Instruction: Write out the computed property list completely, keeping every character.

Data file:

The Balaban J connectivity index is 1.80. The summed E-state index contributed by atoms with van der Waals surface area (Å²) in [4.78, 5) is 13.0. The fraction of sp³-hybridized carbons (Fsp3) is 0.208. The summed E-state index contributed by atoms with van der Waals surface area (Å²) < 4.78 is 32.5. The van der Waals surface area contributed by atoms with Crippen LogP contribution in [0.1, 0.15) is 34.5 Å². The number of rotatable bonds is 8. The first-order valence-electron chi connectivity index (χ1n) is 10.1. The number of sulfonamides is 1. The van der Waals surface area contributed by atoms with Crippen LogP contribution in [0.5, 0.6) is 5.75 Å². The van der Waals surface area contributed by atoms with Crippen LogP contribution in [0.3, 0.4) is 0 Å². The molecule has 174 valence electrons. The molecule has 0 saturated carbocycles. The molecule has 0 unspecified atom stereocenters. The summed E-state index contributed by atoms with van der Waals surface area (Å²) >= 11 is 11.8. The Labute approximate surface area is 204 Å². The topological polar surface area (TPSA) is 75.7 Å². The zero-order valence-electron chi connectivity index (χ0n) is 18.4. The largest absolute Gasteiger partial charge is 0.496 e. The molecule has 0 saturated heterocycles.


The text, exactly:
The Balaban J connectivity index is 1.80. The summed E-state index contributed by atoms with van der Waals surface area (Å²) in [4.78, 5) is 13.0. The fraction of sp³-hybridized carbons (Fsp3) is 0.208. The summed E-state index contributed by atoms with van der Waals surface area (Å²) < 4.78 is 32.5. The van der Waals surface area contributed by atoms with Crippen LogP contribution in [0.1, 0.15) is 34.5 Å². The number of rotatable bonds is 8. The first-order valence-electron chi connectivity index (χ1n) is 10.1. The number of sulfonamides is 1. The van der Waals surface area contributed by atoms with Crippen LogP contribution in [0.5, 0.6) is 5.75 Å². The van der Waals surface area contributed by atoms with Crippen LogP contribution in [0.3, 0.4) is 0 Å². The molecule has 174 valence electrons. The molecule has 0 saturated carbocycles. The molecule has 0 unspecified atom stereocenters. The summed E-state index contributed by atoms with van der Waals surface area (Å²) >= 11 is 11.8. The Labute approximate surface area is 204 Å². The topological polar surface area (TPSA) is 75.7 Å². The zero-order valence-electron chi connectivity index (χ0n) is 18.4. The largest absolute Gasteiger partial charge is 0.496 e. The molecule has 0 saturated heterocycles.